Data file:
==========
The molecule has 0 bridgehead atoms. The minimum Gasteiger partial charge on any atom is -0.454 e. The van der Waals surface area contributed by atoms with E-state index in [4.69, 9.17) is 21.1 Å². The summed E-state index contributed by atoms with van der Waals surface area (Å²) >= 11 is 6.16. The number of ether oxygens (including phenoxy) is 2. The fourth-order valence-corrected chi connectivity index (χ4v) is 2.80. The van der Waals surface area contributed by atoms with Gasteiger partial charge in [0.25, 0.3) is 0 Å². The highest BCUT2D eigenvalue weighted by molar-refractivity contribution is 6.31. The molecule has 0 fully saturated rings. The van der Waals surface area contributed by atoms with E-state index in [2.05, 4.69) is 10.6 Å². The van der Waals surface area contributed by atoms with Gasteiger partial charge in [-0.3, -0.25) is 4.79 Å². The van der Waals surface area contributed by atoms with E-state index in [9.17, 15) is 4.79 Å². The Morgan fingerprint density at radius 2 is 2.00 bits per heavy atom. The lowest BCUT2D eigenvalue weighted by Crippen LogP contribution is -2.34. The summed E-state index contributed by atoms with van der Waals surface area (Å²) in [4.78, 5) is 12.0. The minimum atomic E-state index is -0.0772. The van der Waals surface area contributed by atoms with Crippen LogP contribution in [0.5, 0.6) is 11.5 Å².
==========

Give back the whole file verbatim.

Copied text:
The molecule has 0 bridgehead atoms. The minimum Gasteiger partial charge on any atom is -0.454 e. The van der Waals surface area contributed by atoms with E-state index in [4.69, 9.17) is 21.1 Å². The summed E-state index contributed by atoms with van der Waals surface area (Å²) >= 11 is 6.16. The number of ether oxygens (including phenoxy) is 2. The fourth-order valence-corrected chi connectivity index (χ4v) is 2.80. The van der Waals surface area contributed by atoms with Gasteiger partial charge in [0.25, 0.3) is 0 Å². The highest BCUT2D eigenvalue weighted by molar-refractivity contribution is 6.31. The molecule has 0 fully saturated rings. The van der Waals surface area contributed by atoms with E-state index in [2.05, 4.69) is 10.6 Å². The van der Waals surface area contributed by atoms with Gasteiger partial charge in [-0.3, -0.25) is 4.79 Å². The van der Waals surface area contributed by atoms with E-state index in [9.17, 15) is 4.79 Å². The Morgan fingerprint density at radius 2 is 2.00 bits per heavy atom. The lowest BCUT2D eigenvalue weighted by Crippen LogP contribution is -2.34. The summed E-state index contributed by atoms with van der Waals surface area (Å²) in [4.78, 5) is 12.0. The minimum atomic E-state index is -0.0772. The van der Waals surface area contributed by atoms with Crippen LogP contribution in [0.5, 0.6) is 11.5 Å².